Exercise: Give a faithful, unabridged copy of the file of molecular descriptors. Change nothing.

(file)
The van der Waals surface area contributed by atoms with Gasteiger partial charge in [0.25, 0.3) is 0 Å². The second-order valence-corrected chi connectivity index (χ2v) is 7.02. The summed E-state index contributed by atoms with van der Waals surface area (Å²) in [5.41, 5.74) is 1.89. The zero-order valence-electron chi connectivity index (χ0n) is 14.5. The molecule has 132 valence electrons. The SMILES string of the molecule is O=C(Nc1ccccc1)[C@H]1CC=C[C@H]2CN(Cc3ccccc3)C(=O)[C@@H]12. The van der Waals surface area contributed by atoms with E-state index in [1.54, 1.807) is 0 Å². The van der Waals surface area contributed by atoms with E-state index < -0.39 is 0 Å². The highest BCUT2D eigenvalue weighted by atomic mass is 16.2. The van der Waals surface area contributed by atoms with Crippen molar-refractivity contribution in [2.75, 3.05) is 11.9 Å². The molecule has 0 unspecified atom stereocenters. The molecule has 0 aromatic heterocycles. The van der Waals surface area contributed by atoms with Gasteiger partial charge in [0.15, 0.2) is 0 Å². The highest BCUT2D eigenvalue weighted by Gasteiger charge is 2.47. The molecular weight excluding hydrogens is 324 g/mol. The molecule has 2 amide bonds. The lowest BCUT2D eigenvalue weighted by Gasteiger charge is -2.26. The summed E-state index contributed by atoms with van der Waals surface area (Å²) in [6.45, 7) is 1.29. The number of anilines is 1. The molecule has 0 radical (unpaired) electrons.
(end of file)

The van der Waals surface area contributed by atoms with Gasteiger partial charge in [0.25, 0.3) is 0 Å². The second-order valence-corrected chi connectivity index (χ2v) is 7.02. The summed E-state index contributed by atoms with van der Waals surface area (Å²) in [5.41, 5.74) is 1.89. The zero-order valence-electron chi connectivity index (χ0n) is 14.5. The molecule has 132 valence electrons. The SMILES string of the molecule is O=C(Nc1ccccc1)[C@H]1CC=C[C@H]2CN(Cc3ccccc3)C(=O)[C@@H]12. The van der Waals surface area contributed by atoms with E-state index in [1.54, 1.807) is 0 Å². The van der Waals surface area contributed by atoms with E-state index < -0.39 is 0 Å². The highest BCUT2D eigenvalue weighted by atomic mass is 16.2. The van der Waals surface area contributed by atoms with Crippen molar-refractivity contribution in [2.75, 3.05) is 11.9 Å². The molecule has 0 unspecified atom stereocenters. The molecule has 0 aromatic heterocycles. The van der Waals surface area contributed by atoms with Gasteiger partial charge in [0.15, 0.2) is 0 Å². The highest BCUT2D eigenvalue weighted by Gasteiger charge is 2.47. The molecular weight excluding hydrogens is 324 g/mol. The molecule has 2 amide bonds. The lowest BCUT2D eigenvalue weighted by Gasteiger charge is -2.26. The summed E-state index contributed by atoms with van der Waals surface area (Å²) in [6.45, 7) is 1.29. The number of anilines is 1. The molecule has 0 radical (unpaired) electrons.